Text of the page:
This is not what you would call a lead per se, but indulge me for a few paragraphs. This will take some explaining.
It started somewhere on my commute, about a week ago. I was scrolling through an AvantGo newsfeed on my PDA, reading the daily Suck.com column. In case you’ve never read it, the Sucksters, originally escapees from Wired, are masters of meta-satires, writing editorial commentaries sprinkled with sly annotations, linking seemingly innocuous words to punch line URLs of elucidation.
Suck columns are also full of acerbic insights and irritating insider obscurities. To call Suck irreverent would be an insulting understatement. Slow learners are not tolerated here. Either you get it — or you don’t.
Naturally I was surprised to read that Suck creators and their peers were launching a public forum site called Plastic.com, which assembles other similar brands into the loop.
What’s that? The Sucksters want to meet their public? Open the floor up to a discourse? And — Lord forbid — build an in-ter-active com-mu-nity? Surely, I thought, this was the Suckster’s biggest prank yet.
I ran to the office at full sprint, typed in the address and the page loaded. “Look out honey, ’cause we’re using technology” greeted me on the site’s top banner and I sighed with relief to that see that this Iggy Pop lyric was being appropriated by the right people. So far, so good.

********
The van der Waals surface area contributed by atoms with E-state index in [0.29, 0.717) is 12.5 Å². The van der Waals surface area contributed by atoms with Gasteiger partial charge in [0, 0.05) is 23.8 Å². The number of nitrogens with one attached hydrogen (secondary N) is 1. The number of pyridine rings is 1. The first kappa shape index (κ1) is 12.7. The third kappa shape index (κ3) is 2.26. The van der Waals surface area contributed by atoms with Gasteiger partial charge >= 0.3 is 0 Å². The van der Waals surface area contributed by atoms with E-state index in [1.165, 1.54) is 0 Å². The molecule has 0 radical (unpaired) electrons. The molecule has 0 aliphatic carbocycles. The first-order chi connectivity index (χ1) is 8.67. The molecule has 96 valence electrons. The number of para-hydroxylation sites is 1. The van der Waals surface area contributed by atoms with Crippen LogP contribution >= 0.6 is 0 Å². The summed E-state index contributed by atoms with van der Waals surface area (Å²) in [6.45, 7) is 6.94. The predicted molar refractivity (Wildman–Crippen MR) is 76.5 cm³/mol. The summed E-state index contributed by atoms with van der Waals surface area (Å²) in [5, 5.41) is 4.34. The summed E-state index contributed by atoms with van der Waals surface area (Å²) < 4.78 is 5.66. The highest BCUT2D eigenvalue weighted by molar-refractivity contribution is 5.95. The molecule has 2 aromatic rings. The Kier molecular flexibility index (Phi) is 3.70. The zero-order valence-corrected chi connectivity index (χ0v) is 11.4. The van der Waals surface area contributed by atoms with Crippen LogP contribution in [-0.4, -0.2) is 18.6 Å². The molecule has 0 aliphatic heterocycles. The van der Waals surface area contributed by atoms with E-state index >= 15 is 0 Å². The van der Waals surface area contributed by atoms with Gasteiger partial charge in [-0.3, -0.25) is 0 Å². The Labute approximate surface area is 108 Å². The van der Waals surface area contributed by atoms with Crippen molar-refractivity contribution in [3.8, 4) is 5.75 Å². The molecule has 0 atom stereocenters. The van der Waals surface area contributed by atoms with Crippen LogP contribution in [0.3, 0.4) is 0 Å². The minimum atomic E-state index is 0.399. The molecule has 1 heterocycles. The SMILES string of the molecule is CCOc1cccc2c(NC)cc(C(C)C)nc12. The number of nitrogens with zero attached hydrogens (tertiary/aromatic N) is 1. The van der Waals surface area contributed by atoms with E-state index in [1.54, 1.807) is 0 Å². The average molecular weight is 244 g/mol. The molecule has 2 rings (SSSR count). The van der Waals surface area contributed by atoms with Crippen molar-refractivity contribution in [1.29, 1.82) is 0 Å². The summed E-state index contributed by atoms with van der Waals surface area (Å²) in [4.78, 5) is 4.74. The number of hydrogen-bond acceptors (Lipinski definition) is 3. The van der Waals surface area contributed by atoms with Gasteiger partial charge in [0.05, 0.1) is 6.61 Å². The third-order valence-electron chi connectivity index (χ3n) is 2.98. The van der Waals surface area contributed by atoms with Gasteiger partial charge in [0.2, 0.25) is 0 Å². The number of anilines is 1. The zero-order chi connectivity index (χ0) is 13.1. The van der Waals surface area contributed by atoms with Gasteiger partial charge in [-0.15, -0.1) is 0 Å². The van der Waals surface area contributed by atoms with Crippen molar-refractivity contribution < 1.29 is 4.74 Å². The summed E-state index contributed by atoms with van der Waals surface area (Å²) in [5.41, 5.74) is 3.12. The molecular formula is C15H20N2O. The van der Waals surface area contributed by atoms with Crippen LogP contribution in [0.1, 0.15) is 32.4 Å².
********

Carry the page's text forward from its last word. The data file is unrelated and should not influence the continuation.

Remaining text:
On the front page, the Plastic people — which include Feedmag.com’s interface guru Steven Johnson — announce that their raw power will come from bringing together “smart editors and smart readers,”‘ and thus create a “new model for news.” Those editors come from The New Republic, The Modern Humorist, Inside, Nerve and other cutting-edge sites. And with this crowd, they stand a good chance of assembling that critical mass.
The vehicle is fairly simple (and one that was pioneered by the renaissance geeks at Slashdot.org). Under categories such as Politics, Work, Media and Sex, editors post links to content outside the site. These can also be suggested by users. Users comments are then logged, but unlike the free-for-all of a newsgroup, editors or moderators then rank the comment, thus making it easy for readers to filter out the noise and receive clearer signals. Likewise, the good stuff (i.e. links that inspire swells of discussion) float to the top of site.
I liked what I saw, but I didn’t see the big picture until the next day — during my usual AvantGo session. Katie Hafner of The New York Times ( www.nytimes.com/2001/01/18/technology/18SELF.html?pagewanted=all) spelled it out for me: Plastic is one of them new fangled “self-organizing sites,” like ThemeStream and TheVines.com. These are sites that let users determine what flies, what runs, what gets killed. Writers and news hunters bring their content and opinions to the site and the code organizes into a survival of the fittest. This model has also been put to use at consumer sites such as Epinions
(and to a lesser extent at sites such as Amazon.com and the Internet Movie Database).